The government-created trail through the Cumberland Valley is also shadier than it used to be even ten years ago. Trees have grown up to the point that the fellow who mows it now has a lot less work to do.

So although there may be merit to diverting onto the Tuscarora (such as Flat Rock view, better than any along the PA A.T.), water and better tread way are definitely NOT reasons to do so.

03-26-2015, 09:32
I sectioned Pa last summer. That section was a bit dry up on the mountain but good planning and water conservation can get you through no problem. Once we got into the valley we hit no issues. The syrup and soda was flowing nicely at the Waffle House Spring on Rt 11 as was the shaved ice in Boiling Springs. There was a refrigeration problem in Pine Grove that caused my half gallon of Mint Chocolate Chip to be a bit soft but I survived.

Rusty Joints
04-05-2015, 13:03
Thanks to everyone who commented. We will wend our way along the AT.
That leaves me with the Trail Guide for the north half of the Tuscarora Trail and the 2 maps that cover it from the AT in the north to Hancock Maryland, maps J and K. I would rather someone who is going to use these have them. If you will post and assert that you will use them and include a mailing address, I will send them to you. 1st come 1st served. If you don't want to post your name and address, put something here and send me a personal message, and I will try to figure out how to retrieve it. I will be traveling some in the next couple of weeks, so keep that in mind if you need the stuff quickly. And again, thanks to everyone for the information. It was not really available in useful form any other way.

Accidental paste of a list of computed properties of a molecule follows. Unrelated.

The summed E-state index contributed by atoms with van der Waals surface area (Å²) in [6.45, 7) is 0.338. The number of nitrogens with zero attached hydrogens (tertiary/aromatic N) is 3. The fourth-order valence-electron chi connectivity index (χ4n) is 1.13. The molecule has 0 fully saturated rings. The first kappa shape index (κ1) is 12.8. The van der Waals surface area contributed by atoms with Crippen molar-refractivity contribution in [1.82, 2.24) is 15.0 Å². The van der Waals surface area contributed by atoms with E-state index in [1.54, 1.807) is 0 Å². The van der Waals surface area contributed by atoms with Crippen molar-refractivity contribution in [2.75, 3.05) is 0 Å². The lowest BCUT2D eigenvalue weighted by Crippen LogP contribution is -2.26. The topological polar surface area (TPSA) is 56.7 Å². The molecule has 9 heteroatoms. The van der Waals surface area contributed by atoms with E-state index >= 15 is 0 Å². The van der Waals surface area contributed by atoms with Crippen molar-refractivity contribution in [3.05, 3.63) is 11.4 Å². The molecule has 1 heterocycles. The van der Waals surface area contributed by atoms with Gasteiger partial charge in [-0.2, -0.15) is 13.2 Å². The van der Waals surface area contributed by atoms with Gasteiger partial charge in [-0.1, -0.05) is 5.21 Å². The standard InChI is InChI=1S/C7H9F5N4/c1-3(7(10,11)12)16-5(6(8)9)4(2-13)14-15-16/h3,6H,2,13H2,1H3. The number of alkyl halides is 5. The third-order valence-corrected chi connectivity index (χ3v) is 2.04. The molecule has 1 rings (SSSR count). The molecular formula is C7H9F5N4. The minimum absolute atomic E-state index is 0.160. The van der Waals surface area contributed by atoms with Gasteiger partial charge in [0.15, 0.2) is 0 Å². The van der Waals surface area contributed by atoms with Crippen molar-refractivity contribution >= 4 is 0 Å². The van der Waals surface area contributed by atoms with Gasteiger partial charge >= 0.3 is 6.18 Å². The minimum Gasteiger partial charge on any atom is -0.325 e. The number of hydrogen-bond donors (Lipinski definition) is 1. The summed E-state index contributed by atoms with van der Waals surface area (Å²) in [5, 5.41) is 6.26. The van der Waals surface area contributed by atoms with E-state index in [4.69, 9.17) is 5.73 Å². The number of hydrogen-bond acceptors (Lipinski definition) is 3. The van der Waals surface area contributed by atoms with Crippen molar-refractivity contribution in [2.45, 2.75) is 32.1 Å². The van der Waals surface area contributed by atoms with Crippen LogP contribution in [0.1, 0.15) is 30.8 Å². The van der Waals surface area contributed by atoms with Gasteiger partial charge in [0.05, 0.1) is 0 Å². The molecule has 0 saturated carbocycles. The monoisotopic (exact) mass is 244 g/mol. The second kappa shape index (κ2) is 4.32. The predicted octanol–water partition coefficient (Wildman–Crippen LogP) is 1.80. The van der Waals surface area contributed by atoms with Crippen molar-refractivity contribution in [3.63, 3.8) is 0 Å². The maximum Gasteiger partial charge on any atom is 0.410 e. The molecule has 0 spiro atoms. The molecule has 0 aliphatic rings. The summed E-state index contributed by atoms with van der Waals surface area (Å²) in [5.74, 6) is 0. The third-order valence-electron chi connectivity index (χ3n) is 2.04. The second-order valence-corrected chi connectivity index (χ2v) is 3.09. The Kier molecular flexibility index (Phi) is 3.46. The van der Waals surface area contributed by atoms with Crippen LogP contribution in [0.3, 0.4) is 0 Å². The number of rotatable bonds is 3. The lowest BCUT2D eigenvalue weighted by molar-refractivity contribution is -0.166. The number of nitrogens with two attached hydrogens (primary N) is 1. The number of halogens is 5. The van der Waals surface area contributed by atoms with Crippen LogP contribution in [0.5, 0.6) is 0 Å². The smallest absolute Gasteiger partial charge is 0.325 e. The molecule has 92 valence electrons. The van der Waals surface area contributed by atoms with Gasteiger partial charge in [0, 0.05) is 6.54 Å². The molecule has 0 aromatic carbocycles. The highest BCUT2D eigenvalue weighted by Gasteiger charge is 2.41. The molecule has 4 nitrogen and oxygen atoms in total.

Rusty Joints

Rusty Joints
04-12-2015, 06:29
maps taken